This is a new initiative to provide Rijkswaterstaat and our colleagues at the Dutch water authorities with experience of EA incident response and to share and develop incident best practices. In total, there have been 5 physical exchanges and one virtual, based on an incident observation protocol.
The initial exchange, a drought workshop held in the Netherlands in March 2019, facilitated a knowledge-sharing platform for staff from EA, Rijkswaterstaat and the Dutch Water Authorities. It provided valuable insights derived from the experiences of the 2018 drought.
Following this, Dutch teams were invited by the EA to observe flood risk management and recovery activities in Wainfleet in June 2019, Bristol Horizon House in November 2019, Leeds in November 2019 and Lincolnshire in December 2019.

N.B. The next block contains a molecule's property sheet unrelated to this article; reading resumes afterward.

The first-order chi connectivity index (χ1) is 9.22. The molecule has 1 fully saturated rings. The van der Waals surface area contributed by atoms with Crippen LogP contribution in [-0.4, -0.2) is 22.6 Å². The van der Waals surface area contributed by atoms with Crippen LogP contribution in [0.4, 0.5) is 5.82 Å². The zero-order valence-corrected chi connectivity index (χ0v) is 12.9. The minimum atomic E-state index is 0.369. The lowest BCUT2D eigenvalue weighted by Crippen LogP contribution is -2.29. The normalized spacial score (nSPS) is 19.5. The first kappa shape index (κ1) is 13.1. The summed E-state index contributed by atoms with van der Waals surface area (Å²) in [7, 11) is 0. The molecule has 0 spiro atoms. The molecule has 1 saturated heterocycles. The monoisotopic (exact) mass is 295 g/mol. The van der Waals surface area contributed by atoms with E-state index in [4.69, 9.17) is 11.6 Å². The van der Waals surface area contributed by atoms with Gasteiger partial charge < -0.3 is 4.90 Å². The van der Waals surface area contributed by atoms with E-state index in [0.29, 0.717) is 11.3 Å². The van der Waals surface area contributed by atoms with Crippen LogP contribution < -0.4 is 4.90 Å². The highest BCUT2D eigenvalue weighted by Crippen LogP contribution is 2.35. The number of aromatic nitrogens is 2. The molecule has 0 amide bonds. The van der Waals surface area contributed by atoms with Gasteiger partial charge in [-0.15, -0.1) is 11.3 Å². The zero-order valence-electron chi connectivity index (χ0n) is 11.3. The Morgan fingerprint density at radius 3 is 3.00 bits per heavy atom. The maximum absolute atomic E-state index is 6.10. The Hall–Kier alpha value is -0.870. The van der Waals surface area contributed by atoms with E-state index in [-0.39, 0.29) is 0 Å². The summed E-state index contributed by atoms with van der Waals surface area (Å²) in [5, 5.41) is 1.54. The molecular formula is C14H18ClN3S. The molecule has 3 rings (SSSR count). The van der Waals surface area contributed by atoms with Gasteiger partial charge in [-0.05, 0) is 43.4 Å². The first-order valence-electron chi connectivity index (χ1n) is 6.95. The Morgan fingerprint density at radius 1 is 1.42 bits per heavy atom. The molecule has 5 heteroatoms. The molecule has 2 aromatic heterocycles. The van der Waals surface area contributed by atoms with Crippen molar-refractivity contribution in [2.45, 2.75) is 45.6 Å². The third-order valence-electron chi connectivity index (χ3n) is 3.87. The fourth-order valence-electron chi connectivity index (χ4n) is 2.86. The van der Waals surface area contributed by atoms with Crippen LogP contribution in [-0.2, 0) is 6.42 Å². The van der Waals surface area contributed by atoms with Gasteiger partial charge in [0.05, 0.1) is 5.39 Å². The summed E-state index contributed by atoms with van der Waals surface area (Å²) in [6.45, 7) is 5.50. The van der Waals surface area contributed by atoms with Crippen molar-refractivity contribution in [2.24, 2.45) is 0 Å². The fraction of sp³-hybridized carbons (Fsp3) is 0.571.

During the incident at Whaley Bridge Dam, Dutch colleagues carried out a parallel risk assessment. They shared this with EA colleagues to check whether the Dutch would have handled this incident in a similar way.
To enable further knowledge building and sharing for similar incidents, we also identified topics for future cooperation. These include reservoir management during droughts, Lidar as a risk assessment tool and exchange of dyke inspectors.
Federal Institute of Hydrology (Germany)
An efficient transport system is essential for a healthy economy in Germany. Waterways are important transport routes and in many cases offer a cost-effective and environmentally friendly alternative to road, rail and air transport, or are part of transport chains. The Federal Ministry of Transport and Digital Infrastructure (BMVI) defines transport policy and sets the legal framework for the use and management of Germany's waterways.